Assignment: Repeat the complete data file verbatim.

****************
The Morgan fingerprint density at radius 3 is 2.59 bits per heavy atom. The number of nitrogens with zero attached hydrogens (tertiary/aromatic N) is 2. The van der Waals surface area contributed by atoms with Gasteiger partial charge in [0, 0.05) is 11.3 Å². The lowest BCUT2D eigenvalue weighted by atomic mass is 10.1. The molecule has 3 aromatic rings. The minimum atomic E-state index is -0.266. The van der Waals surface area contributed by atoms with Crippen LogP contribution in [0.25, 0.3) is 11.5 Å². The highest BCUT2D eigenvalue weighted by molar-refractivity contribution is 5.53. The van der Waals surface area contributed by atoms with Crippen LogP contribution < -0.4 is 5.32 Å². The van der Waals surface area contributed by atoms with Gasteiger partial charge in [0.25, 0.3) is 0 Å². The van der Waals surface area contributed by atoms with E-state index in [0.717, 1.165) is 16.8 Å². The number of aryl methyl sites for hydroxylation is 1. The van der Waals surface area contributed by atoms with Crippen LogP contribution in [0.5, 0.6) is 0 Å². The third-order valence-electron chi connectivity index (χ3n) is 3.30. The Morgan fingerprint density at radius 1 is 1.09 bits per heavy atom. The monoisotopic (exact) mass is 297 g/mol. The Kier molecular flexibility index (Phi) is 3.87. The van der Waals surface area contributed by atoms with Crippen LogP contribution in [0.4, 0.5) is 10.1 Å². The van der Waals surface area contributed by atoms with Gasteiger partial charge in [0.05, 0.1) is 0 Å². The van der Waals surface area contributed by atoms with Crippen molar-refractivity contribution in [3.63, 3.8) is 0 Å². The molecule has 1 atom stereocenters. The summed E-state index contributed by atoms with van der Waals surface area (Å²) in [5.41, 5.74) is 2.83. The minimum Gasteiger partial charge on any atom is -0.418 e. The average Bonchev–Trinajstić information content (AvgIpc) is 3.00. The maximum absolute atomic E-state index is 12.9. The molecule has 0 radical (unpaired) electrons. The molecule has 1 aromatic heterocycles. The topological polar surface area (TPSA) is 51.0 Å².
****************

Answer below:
The Morgan fingerprint density at radius 3 is 2.59 bits per heavy atom. The number of nitrogens with zero attached hydrogens (tertiary/aromatic N) is 2. The van der Waals surface area contributed by atoms with Gasteiger partial charge in [0, 0.05) is 11.3 Å². The lowest BCUT2D eigenvalue weighted by atomic mass is 10.1. The molecule has 3 aromatic rings. The minimum atomic E-state index is -0.266. The van der Waals surface area contributed by atoms with Crippen LogP contribution in [0.25, 0.3) is 11.5 Å². The highest BCUT2D eigenvalue weighted by molar-refractivity contribution is 5.53. The van der Waals surface area contributed by atoms with Crippen LogP contribution < -0.4 is 5.32 Å². The van der Waals surface area contributed by atoms with Gasteiger partial charge in [0.25, 0.3) is 0 Å². The van der Waals surface area contributed by atoms with E-state index in [0.717, 1.165) is 16.8 Å². The number of aryl methyl sites for hydroxylation is 1. The van der Waals surface area contributed by atoms with Crippen LogP contribution in [0.5, 0.6) is 0 Å². The third-order valence-electron chi connectivity index (χ3n) is 3.30. The Morgan fingerprint density at radius 1 is 1.09 bits per heavy atom. The monoisotopic (exact) mass is 297 g/mol. The Kier molecular flexibility index (Phi) is 3.87. The van der Waals surface area contributed by atoms with Crippen LogP contribution in [0.4, 0.5) is 10.1 Å². The van der Waals surface area contributed by atoms with Gasteiger partial charge in [0.05, 0.1) is 0 Å². The van der Waals surface area contributed by atoms with Crippen molar-refractivity contribution in [3.63, 3.8) is 0 Å². The molecule has 1 atom stereocenters. The summed E-state index contributed by atoms with van der Waals surface area (Å²) in [5.41, 5.74) is 2.83. The minimum Gasteiger partial charge on any atom is -0.418 e. The average Bonchev–Trinajstić information content (AvgIpc) is 3.00. The maximum absolute atomic E-state index is 12.9. The molecule has 0 radical (unpaired) electrons. The molecule has 1 aromatic heterocycles. The topological polar surface area (TPSA) is 51.0 Å².